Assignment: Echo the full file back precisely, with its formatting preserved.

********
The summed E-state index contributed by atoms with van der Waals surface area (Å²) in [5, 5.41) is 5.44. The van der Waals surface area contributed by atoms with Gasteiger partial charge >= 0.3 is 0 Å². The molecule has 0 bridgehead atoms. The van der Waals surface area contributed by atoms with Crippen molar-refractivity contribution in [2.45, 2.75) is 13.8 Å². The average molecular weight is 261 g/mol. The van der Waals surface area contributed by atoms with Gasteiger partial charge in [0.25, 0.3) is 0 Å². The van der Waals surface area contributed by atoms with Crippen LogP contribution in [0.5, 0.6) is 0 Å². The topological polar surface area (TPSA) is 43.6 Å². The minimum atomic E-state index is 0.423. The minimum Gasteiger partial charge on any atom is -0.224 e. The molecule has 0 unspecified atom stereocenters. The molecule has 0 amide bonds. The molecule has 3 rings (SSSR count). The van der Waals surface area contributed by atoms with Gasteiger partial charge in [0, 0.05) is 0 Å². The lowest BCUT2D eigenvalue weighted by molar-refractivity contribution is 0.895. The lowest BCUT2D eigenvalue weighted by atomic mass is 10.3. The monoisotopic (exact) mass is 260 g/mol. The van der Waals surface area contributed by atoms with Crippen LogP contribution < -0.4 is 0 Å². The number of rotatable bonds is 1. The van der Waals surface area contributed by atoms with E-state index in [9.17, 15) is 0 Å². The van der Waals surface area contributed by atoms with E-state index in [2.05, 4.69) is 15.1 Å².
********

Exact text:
The summed E-state index contributed by atoms with van der Waals surface area (Å²) in [5, 5.41) is 5.44. The van der Waals surface area contributed by atoms with Gasteiger partial charge >= 0.3 is 0 Å². The molecule has 0 bridgehead atoms. The van der Waals surface area contributed by atoms with Crippen molar-refractivity contribution in [2.45, 2.75) is 13.8 Å². The average molecular weight is 261 g/mol. The van der Waals surface area contributed by atoms with Gasteiger partial charge in [0.25, 0.3) is 0 Å². The van der Waals surface area contributed by atoms with Crippen LogP contribution in [0.5, 0.6) is 0 Å². The topological polar surface area (TPSA) is 43.6 Å². The minimum atomic E-state index is 0.423. The minimum Gasteiger partial charge on any atom is -0.224 e. The molecule has 0 unspecified atom stereocenters. The molecule has 0 amide bonds. The molecule has 3 rings (SSSR count). The van der Waals surface area contributed by atoms with Gasteiger partial charge in [0, 0.05) is 0 Å². The lowest BCUT2D eigenvalue weighted by molar-refractivity contribution is 0.895. The lowest BCUT2D eigenvalue weighted by atomic mass is 10.3. The monoisotopic (exact) mass is 260 g/mol. The van der Waals surface area contributed by atoms with Crippen LogP contribution < -0.4 is 0 Å². The number of rotatable bonds is 1. The van der Waals surface area contributed by atoms with E-state index in [9.17, 15) is 0 Å². The van der Waals surface area contributed by atoms with E-state index in [2.05, 4.69) is 15.1 Å².